• The material 98 is preferably used to create heat. In a preferred embodiment, the material 98 comprises a type of thermite (chemicals using the Goldschmidt reaction). The material 98 could include a wide variety of metals (fuel) and metal oxides (oxidizer) including iron, aluminum, manganese, copper, chromium, zinc, and magnesium. The material 98 could use micron or nanoscale particles, but micron-sized are preferred due their relative safety over nano-scale particles. TEFLON™, VITON™, or a fluoropolymer could be used to enhance the exothermal chemical reaction (e.g., fluorine in the material could be liberated in the reaction to thereby react with magnesium to generate heat). Other pyrotechnic or exothermal reactions could be used in addition to the thermite reaction.
  • Thermite is particularly appealing for downhole use because it does not have significant temperature limitations. Extended use above 200 C is expected with a thermite as the exothermal chemical.
  • The material 98 can include a binder to hold the included chemicals together. Possible binders include TEFLON™, VITON™, PBAN (polybutadiene acrylonitrile copolymer), HTPB (hydroxyl-terminated polybutadiene), and epoxy.
  • The exothermal chemical reaction can create a hole in the barrier 94 using at least one of four methods: 1) jetting, 2) melting, 3) weakening, or 4) pressure. In the jetting method, the exothermal chemical reaction creates a hot jet that is directed towards the barrier 94. The hot jet causes a focused hot spot on the barrier 94. Using the jet allows for using less exothermal chemicals and reduces the sensitivity to heat transfer.
  • In the melting method, the exothermal chemicals are placed proximate to the barrier 94. In a preferred embodiment, the exothermal chemicals are epoxied to the barrier 94 but it could have a metallic, ceramic, plastic, composite and/or epoxy protective cover over the chemicals. The chemical reaction creates heat which conducts, convects and/or radiates (preferably mostly conducts) into the barrier 94. The heat melts a hole in the barrier 94.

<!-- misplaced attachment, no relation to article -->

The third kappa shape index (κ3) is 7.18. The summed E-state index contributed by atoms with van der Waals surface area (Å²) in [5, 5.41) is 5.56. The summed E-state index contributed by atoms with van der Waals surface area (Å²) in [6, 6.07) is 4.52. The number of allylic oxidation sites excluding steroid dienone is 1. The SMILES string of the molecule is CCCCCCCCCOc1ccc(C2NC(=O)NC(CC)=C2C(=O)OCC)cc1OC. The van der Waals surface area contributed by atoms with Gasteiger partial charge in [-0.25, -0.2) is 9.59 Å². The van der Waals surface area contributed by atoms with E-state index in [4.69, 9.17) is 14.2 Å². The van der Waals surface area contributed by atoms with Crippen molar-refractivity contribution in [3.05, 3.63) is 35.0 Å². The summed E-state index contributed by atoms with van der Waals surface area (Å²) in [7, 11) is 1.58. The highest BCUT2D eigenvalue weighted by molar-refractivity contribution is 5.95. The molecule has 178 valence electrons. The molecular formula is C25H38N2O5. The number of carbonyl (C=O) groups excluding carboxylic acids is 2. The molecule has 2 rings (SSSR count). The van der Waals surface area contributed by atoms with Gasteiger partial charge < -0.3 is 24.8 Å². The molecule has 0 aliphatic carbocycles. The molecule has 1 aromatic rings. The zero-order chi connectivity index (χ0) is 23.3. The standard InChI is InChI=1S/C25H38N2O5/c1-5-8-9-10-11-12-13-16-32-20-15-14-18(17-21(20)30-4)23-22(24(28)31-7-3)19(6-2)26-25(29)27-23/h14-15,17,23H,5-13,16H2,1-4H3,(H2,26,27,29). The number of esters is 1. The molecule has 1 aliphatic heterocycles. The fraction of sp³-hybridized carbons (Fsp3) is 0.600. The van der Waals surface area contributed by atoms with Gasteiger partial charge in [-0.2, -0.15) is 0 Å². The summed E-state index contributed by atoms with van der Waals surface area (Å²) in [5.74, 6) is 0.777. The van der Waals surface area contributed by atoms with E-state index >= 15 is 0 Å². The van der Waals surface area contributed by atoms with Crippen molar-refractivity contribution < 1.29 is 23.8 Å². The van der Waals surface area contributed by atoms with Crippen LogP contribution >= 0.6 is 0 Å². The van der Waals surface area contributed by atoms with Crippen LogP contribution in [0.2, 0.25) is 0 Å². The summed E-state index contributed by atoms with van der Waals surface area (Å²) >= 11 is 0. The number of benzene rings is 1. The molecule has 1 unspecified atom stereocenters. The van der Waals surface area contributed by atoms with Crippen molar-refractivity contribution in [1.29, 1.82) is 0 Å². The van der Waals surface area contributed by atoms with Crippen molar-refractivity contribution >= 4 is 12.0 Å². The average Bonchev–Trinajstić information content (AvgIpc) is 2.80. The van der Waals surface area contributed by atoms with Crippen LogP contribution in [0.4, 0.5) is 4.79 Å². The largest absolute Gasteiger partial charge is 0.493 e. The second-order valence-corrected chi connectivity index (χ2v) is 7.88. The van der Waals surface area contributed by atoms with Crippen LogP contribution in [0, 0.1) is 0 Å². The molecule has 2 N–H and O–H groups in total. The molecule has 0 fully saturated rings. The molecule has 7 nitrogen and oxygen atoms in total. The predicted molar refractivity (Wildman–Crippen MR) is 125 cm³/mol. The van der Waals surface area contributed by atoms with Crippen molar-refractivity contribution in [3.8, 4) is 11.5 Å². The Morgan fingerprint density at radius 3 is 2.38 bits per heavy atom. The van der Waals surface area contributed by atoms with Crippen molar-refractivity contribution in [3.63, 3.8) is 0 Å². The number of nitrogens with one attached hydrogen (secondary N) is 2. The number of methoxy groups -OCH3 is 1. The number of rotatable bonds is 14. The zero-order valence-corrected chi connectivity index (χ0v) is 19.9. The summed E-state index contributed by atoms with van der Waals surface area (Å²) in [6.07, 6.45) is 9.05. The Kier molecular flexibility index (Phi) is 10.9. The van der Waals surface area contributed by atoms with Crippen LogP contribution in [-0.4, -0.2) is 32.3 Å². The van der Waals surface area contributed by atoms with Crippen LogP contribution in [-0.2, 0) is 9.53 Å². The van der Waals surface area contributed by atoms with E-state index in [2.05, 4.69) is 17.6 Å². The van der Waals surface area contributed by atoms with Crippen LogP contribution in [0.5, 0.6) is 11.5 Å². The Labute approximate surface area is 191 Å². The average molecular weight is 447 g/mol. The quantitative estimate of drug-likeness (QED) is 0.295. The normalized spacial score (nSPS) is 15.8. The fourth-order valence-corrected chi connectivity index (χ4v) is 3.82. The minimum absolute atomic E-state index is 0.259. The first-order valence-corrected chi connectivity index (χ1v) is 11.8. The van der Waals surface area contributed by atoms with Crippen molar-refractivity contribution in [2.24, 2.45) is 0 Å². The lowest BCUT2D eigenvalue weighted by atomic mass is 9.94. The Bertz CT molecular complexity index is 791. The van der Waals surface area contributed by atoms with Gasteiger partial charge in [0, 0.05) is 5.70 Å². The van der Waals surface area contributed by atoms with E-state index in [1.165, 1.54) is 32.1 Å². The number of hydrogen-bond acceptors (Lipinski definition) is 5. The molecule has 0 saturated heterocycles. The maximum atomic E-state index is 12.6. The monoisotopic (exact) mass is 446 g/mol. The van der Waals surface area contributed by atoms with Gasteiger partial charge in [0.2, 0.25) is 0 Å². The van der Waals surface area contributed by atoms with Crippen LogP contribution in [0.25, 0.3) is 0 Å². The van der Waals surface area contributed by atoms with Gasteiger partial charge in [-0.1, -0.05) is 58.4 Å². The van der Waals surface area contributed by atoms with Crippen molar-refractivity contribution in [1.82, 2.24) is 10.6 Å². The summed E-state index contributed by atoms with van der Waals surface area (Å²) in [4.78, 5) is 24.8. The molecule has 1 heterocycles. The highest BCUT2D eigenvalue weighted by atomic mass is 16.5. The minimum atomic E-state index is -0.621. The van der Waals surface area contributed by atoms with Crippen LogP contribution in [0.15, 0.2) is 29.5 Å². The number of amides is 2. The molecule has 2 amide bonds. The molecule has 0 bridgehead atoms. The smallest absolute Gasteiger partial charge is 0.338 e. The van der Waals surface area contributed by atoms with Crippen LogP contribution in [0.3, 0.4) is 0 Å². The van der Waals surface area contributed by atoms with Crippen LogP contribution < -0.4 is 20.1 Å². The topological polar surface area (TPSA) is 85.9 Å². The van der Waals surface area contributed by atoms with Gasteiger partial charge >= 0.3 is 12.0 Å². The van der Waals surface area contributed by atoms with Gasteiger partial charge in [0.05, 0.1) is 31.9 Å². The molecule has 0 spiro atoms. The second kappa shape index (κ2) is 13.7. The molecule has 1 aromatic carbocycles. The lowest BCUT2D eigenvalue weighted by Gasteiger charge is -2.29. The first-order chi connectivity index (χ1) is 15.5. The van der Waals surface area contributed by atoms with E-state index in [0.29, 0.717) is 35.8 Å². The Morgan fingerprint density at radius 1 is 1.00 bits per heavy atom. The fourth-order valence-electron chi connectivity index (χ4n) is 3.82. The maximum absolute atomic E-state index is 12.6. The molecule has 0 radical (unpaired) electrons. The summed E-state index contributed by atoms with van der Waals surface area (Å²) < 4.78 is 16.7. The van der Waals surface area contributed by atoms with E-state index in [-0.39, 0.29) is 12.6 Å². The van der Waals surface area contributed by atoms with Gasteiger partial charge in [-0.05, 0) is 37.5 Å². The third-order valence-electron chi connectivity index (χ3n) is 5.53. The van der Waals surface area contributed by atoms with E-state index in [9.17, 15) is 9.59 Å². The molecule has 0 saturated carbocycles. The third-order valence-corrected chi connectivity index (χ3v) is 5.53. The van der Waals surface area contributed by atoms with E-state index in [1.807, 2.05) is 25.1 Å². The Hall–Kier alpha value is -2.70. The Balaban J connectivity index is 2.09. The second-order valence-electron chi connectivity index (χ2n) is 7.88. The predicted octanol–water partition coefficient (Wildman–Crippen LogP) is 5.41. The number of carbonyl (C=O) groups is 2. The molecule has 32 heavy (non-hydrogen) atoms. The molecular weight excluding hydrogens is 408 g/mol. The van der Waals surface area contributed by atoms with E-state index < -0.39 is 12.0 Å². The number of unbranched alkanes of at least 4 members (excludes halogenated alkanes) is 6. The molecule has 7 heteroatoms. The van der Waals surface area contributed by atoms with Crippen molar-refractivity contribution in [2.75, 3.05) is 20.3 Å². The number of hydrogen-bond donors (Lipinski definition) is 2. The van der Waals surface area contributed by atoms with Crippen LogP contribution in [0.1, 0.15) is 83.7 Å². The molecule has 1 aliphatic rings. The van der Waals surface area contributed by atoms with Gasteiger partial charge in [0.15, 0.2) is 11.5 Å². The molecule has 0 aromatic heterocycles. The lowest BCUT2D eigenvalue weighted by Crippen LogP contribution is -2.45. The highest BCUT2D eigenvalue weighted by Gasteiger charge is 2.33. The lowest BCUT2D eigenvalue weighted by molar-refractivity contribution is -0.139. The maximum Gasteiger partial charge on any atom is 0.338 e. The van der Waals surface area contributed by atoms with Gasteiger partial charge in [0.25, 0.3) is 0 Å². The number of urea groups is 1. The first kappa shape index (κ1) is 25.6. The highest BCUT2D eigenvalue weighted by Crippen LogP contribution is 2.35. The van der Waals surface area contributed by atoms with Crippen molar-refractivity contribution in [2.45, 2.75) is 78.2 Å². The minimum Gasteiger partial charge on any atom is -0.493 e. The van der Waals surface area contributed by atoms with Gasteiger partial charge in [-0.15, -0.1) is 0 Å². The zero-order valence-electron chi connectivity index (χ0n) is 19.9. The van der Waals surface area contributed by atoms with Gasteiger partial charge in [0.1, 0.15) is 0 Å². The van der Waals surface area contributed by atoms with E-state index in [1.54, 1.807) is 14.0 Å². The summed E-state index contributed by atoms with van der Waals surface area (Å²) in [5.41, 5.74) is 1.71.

• In the weakening method, the exothermal chemicals are placed proximate to the barrier 94. The heat from the chemical reaction reduces the strength of the materials in the barrier 94. The pressure differential across the barrier 94 causes the barrier to mechanically fail due to the reduced strength. The strength of the barrier 94 can be reduced either by reducing the failure stress of the parts due to heat or by reducing the strength of a mechanical joint.
  • In the pressure method, the exothermal chemicals create gaseous pressure which causes the barrier 94 to fail. In a preferred embodiment, the pressure is generated from chemicals that are placed inside of the barrier 94. The generated pressure causes the barrier 94 to burst, which allows fluid communication.
  • Referring additionally now to FIG. 8, another configuration of the valve 92 is representatively illustrated. In this example, the barrier 94 is in the form of a plug installed in the wall 96.
  • A support 102 holds the material 98 adjacent the barrier 94, so that the barrier is efficiently weakened or otherwise degraded when the material is ignited. The support 102 can be part of the barrier 94, in which case the material 98 is contained within the barrier.
  • Note that, in the configurations of FIGS. 7 & 8, the material 98 is not necessarily ignited. For example, any material or combination of materials which can generate an exothermic reaction may be used for the material 98.
  • It may now be fully appreciated that the above disclosure provides several advancements to the art of actuating well tools and operating valves thereof. The valves 30, 70, 90, 92 described above conveniently provide for actuation of well tools 12, without requiring much electrical power to operate.
  • In particular, the above disclosure describes a well tool 12 that includes a valve 30 which controls fluid communication between pressure regions 32, 34 in a well. The valve 30 includes a rotatable member 48 which is biased to rotate, and a brake or clutch 46 which prevents rotation of the member 48. Electrical power is applied to the brake or clutch 46 to deactivate the brake or clutch 46 and permit rotation of the member 48.
  • Rotation of the member 48 in response to deactivation of the brake 46 may operate the valve 30 to either an open position or a closed position.